Wherefore art thou, Juliet?: Interestingly, falling down a tunnel and detonating a hydrogen bomb with a rock had left me under the impression that Juliet essentially died last year. So when she was alive in this one, I was intrigued, but all too ready for her to be killed off mere minutes after she was re-introduced. Why bring her back at all? I think the show's producers were setting up some strong motivation for a very intense conflict between Sawyer and Jack this year. Clearly the Man in Black is coming for the Others, and I think he's going to be assembling a team of cynical and defeated people to help him. It wouldn't surprise me one bit if Sawyer (or Jack for that matter) winds up on the wrong team, before being redeemed in the end.

Also, I believe they needed someone near death to deliver the message to the audience that the alternate timeline was something tangible. I don't know what proximity to death has to do with perception of the alternate timeline, but it seems important. We shall see.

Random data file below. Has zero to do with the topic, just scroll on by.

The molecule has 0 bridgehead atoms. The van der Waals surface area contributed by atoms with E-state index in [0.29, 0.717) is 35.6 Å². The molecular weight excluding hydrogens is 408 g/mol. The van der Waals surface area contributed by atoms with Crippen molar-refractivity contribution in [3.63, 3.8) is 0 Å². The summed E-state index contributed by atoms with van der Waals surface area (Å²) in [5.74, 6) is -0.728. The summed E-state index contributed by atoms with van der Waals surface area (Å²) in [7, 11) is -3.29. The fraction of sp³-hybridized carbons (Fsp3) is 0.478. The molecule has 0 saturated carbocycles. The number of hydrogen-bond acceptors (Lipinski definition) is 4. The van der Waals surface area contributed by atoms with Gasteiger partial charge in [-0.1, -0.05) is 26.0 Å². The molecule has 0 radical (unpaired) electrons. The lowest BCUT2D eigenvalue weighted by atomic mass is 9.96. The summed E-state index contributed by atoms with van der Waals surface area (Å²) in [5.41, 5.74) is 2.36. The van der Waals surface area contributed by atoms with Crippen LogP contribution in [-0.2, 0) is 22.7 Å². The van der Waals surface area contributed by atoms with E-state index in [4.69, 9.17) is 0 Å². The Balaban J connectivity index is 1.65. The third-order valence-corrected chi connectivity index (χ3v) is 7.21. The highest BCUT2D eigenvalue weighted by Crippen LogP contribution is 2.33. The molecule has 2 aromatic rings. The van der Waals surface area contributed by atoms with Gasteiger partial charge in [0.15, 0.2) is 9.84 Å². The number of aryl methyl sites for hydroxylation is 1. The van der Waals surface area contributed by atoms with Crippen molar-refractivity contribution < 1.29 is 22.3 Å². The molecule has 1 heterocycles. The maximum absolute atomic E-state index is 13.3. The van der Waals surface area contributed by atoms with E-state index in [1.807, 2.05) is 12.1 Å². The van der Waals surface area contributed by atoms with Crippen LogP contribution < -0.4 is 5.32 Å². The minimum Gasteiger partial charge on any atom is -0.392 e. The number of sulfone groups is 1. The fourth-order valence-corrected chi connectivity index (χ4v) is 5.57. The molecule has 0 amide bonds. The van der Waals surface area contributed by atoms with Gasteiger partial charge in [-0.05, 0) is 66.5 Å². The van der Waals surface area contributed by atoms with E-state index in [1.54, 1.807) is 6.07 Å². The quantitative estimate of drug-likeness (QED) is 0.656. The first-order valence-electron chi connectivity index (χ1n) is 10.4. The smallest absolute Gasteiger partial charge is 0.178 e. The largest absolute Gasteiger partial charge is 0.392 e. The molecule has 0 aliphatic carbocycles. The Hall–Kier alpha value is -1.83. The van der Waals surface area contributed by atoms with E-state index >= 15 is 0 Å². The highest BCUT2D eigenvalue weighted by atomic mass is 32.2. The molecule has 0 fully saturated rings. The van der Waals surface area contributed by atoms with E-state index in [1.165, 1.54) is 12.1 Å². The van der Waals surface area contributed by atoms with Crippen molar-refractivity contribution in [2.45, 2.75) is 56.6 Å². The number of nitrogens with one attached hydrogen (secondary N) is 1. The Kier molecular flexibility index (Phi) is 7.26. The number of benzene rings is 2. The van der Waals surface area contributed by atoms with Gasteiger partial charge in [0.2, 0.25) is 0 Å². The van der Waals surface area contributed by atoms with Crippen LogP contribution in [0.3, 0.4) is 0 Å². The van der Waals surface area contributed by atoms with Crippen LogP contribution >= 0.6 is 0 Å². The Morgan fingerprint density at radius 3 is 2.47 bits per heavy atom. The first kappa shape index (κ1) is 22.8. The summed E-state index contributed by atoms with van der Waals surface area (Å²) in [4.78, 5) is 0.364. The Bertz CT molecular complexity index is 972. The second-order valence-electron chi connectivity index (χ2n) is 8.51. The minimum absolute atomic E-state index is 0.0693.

Pet Cemetery: It goes without saying that a Fountain of Youth that can effectively restore the dead would be an attractive thing for many of the Oceanic survivors. Add to that the fact that we got a very deliberate showing of Juliet's grave in this episode, and I think it sound to assume that Sawyer may just become a man on a mission very soon. Be careful they don't come back changed, Jim.